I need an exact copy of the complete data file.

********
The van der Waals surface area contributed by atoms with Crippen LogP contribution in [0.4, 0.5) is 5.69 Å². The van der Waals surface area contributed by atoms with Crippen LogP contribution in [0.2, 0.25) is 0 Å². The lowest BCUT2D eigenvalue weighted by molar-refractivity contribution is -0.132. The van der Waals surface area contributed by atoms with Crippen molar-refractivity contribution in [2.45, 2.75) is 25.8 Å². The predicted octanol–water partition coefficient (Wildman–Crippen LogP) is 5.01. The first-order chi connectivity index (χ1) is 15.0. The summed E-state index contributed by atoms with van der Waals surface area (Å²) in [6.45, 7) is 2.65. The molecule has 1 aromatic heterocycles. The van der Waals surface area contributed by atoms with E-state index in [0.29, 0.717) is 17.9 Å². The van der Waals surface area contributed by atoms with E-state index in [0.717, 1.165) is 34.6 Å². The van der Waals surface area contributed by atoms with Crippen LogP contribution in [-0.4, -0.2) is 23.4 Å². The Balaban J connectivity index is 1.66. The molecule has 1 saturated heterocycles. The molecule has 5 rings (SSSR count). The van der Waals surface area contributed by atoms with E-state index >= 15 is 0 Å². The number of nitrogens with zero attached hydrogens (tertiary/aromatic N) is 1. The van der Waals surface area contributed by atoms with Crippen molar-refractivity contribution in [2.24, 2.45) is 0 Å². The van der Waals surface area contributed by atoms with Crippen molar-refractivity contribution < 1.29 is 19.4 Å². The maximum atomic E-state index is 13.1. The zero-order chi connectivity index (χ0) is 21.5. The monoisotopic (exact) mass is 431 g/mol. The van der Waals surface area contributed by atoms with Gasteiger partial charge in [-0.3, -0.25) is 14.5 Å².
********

The van der Waals surface area contributed by atoms with Crippen LogP contribution in [0.4, 0.5) is 5.69 Å². The van der Waals surface area contributed by atoms with Crippen LogP contribution in [0.2, 0.25) is 0 Å². The lowest BCUT2D eigenvalue weighted by molar-refractivity contribution is -0.132. The van der Waals surface area contributed by atoms with Crippen molar-refractivity contribution in [2.45, 2.75) is 25.8 Å². The predicted octanol–water partition coefficient (Wildman–Crippen LogP) is 5.01. The first-order chi connectivity index (χ1) is 15.0. The summed E-state index contributed by atoms with van der Waals surface area (Å²) in [6.45, 7) is 2.65. The molecule has 1 aromatic heterocycles. The van der Waals surface area contributed by atoms with E-state index in [0.29, 0.717) is 17.9 Å². The van der Waals surface area contributed by atoms with E-state index in [0.717, 1.165) is 34.6 Å². The van der Waals surface area contributed by atoms with Crippen LogP contribution in [-0.4, -0.2) is 23.4 Å². The Balaban J connectivity index is 1.66. The molecule has 1 saturated heterocycles. The molecule has 5 rings (SSSR count). The van der Waals surface area contributed by atoms with E-state index >= 15 is 0 Å². The number of nitrogens with zero attached hydrogens (tertiary/aromatic N) is 1. The van der Waals surface area contributed by atoms with Crippen molar-refractivity contribution in [2.24, 2.45) is 0 Å². The van der Waals surface area contributed by atoms with Crippen molar-refractivity contribution < 1.29 is 19.4 Å². The maximum atomic E-state index is 13.1. The zero-order chi connectivity index (χ0) is 21.5. The monoisotopic (exact) mass is 431 g/mol. The van der Waals surface area contributed by atoms with Gasteiger partial charge in [-0.3, -0.25) is 14.5 Å².